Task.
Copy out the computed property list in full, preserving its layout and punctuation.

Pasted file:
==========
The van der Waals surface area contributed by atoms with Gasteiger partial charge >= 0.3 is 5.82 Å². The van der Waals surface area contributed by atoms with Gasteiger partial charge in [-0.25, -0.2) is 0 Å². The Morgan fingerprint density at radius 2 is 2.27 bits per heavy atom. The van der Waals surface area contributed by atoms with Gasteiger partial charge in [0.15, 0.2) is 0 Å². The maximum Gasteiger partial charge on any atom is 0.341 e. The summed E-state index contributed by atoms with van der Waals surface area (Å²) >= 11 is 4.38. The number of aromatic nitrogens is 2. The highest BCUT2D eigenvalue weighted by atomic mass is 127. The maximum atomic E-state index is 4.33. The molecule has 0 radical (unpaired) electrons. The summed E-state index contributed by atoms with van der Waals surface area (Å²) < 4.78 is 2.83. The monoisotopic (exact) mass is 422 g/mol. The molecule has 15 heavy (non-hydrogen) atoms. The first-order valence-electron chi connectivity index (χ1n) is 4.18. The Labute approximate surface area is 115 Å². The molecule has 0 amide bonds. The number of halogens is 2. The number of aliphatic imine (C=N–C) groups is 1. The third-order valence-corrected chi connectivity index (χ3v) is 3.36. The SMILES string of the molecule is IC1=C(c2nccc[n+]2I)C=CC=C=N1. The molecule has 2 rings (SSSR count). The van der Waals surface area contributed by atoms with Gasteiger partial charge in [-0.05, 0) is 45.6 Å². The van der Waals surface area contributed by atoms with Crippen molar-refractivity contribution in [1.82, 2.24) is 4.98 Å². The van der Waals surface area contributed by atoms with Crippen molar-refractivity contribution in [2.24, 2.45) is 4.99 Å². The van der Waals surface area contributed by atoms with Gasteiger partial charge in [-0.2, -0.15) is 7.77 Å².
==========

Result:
The van der Waals surface area contributed by atoms with Gasteiger partial charge >= 0.3 is 5.82 Å². The van der Waals surface area contributed by atoms with Gasteiger partial charge in [-0.25, -0.2) is 0 Å². The Morgan fingerprint density at radius 2 is 2.27 bits per heavy atom. The van der Waals surface area contributed by atoms with Gasteiger partial charge in [0.15, 0.2) is 0 Å². The maximum Gasteiger partial charge on any atom is 0.341 e. The summed E-state index contributed by atoms with van der Waals surface area (Å²) >= 11 is 4.38. The number of aromatic nitrogens is 2. The highest BCUT2D eigenvalue weighted by atomic mass is 127. The maximum atomic E-state index is 4.33. The molecule has 0 radical (unpaired) electrons. The summed E-state index contributed by atoms with van der Waals surface area (Å²) < 4.78 is 2.83. The monoisotopic (exact) mass is 422 g/mol. The molecule has 15 heavy (non-hydrogen) atoms. The first-order valence-electron chi connectivity index (χ1n) is 4.18. The Labute approximate surface area is 115 Å². The molecule has 0 amide bonds. The number of halogens is 2. The number of aliphatic imine (C=N–C) groups is 1. The third-order valence-corrected chi connectivity index (χ3v) is 3.36. The SMILES string of the molecule is IC1=C(c2nccc[n+]2I)C=CC=C=N1. The molecule has 2 rings (SSSR count). The van der Waals surface area contributed by atoms with Gasteiger partial charge in [-0.05, 0) is 45.6 Å². The van der Waals surface area contributed by atoms with Crippen molar-refractivity contribution in [1.82, 2.24) is 4.98 Å². The van der Waals surface area contributed by atoms with Crippen molar-refractivity contribution in [2.24, 2.45) is 4.99 Å². The van der Waals surface area contributed by atoms with Gasteiger partial charge in [-0.2, -0.15) is 7.77 Å².